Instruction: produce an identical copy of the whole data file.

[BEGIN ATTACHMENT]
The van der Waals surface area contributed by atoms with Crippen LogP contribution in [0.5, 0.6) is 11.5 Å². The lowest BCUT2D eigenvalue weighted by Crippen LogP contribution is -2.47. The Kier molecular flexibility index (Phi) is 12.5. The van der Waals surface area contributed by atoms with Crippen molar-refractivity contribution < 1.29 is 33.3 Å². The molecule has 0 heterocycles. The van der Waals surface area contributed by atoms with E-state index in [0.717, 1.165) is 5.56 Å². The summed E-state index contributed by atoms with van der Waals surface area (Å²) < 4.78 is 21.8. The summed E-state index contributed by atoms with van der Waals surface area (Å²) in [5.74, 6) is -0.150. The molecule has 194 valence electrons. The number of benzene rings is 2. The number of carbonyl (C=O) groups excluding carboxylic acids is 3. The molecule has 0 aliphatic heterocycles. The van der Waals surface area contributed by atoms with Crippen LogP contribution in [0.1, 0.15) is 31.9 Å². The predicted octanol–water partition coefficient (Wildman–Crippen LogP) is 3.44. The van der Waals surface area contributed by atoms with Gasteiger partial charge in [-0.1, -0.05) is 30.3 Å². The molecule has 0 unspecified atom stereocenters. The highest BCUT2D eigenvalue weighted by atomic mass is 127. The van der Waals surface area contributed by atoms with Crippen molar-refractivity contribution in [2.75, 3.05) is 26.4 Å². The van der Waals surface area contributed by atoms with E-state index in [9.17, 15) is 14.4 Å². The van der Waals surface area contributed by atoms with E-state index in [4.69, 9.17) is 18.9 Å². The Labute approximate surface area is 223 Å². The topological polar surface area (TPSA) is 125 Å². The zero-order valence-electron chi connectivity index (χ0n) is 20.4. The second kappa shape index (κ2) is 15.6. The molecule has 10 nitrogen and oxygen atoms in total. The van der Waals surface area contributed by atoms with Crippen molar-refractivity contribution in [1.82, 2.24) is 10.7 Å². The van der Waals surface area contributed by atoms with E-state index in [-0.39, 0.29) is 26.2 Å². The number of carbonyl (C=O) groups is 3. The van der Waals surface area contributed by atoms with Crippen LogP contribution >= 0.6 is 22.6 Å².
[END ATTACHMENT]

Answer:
The van der Waals surface area contributed by atoms with Crippen LogP contribution in [0.5, 0.6) is 11.5 Å². The lowest BCUT2D eigenvalue weighted by Crippen LogP contribution is -2.47. The Kier molecular flexibility index (Phi) is 12.5. The van der Waals surface area contributed by atoms with Crippen molar-refractivity contribution < 1.29 is 33.3 Å². The molecule has 0 heterocycles. The van der Waals surface area contributed by atoms with E-state index in [0.717, 1.165) is 5.56 Å². The summed E-state index contributed by atoms with van der Waals surface area (Å²) < 4.78 is 21.8. The summed E-state index contributed by atoms with van der Waals surface area (Å²) in [5.74, 6) is -0.150. The molecule has 194 valence electrons. The number of benzene rings is 2. The number of carbonyl (C=O) groups excluding carboxylic acids is 3. The molecule has 0 aliphatic heterocycles. The van der Waals surface area contributed by atoms with Crippen LogP contribution in [0.1, 0.15) is 31.9 Å². The predicted octanol–water partition coefficient (Wildman–Crippen LogP) is 3.44. The van der Waals surface area contributed by atoms with Gasteiger partial charge in [-0.1, -0.05) is 30.3 Å². The molecule has 0 unspecified atom stereocenters. The highest BCUT2D eigenvalue weighted by atomic mass is 127. The van der Waals surface area contributed by atoms with Crippen molar-refractivity contribution in [2.75, 3.05) is 26.4 Å². The van der Waals surface area contributed by atoms with E-state index in [9.17, 15) is 14.4 Å². The van der Waals surface area contributed by atoms with E-state index in [4.69, 9.17) is 18.9 Å². The Labute approximate surface area is 223 Å². The topological polar surface area (TPSA) is 125 Å². The zero-order valence-electron chi connectivity index (χ0n) is 20.4. The second kappa shape index (κ2) is 15.6. The molecule has 10 nitrogen and oxygen atoms in total. The van der Waals surface area contributed by atoms with Crippen molar-refractivity contribution in [1.82, 2.24) is 10.7 Å². The van der Waals surface area contributed by atoms with E-state index in [-0.39, 0.29) is 26.2 Å². The number of carbonyl (C=O) groups is 3. The van der Waals surface area contributed by atoms with Crippen LogP contribution >= 0.6 is 22.6 Å².